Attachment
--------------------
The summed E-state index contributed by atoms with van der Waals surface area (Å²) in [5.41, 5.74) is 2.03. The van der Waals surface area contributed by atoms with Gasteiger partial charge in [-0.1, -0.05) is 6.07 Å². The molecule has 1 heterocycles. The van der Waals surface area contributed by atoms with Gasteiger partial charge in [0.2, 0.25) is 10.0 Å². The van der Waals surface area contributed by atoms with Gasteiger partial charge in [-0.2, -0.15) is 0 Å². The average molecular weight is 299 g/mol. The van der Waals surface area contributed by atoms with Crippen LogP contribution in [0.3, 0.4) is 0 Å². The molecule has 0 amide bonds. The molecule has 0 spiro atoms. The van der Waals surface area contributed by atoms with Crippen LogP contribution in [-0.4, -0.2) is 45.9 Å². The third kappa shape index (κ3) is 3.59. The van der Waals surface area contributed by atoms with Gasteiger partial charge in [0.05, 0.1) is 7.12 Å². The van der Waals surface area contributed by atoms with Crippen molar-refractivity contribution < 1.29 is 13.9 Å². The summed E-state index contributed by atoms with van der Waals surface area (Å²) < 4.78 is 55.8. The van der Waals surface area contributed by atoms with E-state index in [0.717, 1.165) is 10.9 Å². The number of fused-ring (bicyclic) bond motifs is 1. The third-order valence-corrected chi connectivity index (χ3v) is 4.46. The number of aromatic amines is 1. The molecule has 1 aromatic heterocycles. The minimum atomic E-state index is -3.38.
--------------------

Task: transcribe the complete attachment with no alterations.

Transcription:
The summed E-state index contributed by atoms with van der Waals surface area (Å²) in [5.41, 5.74) is 2.03. The van der Waals surface area contributed by atoms with Gasteiger partial charge in [-0.1, -0.05) is 6.07 Å². The molecule has 1 heterocycles. The van der Waals surface area contributed by atoms with Gasteiger partial charge in [0.2, 0.25) is 10.0 Å². The van der Waals surface area contributed by atoms with Gasteiger partial charge in [-0.2, -0.15) is 0 Å². The average molecular weight is 299 g/mol. The van der Waals surface area contributed by atoms with Crippen LogP contribution in [0.3, 0.4) is 0 Å². The molecule has 0 amide bonds. The molecule has 0 spiro atoms. The van der Waals surface area contributed by atoms with Crippen LogP contribution in [-0.4, -0.2) is 45.9 Å². The third kappa shape index (κ3) is 3.59. The van der Waals surface area contributed by atoms with Gasteiger partial charge in [0.05, 0.1) is 7.12 Å². The van der Waals surface area contributed by atoms with Crippen molar-refractivity contribution < 1.29 is 13.9 Å². The summed E-state index contributed by atoms with van der Waals surface area (Å²) < 4.78 is 55.8. The van der Waals surface area contributed by atoms with E-state index in [0.717, 1.165) is 10.9 Å². The number of fused-ring (bicyclic) bond motifs is 1. The third-order valence-corrected chi connectivity index (χ3v) is 4.46. The number of aromatic amines is 1. The molecule has 1 aromatic heterocycles. The minimum atomic E-state index is -3.38.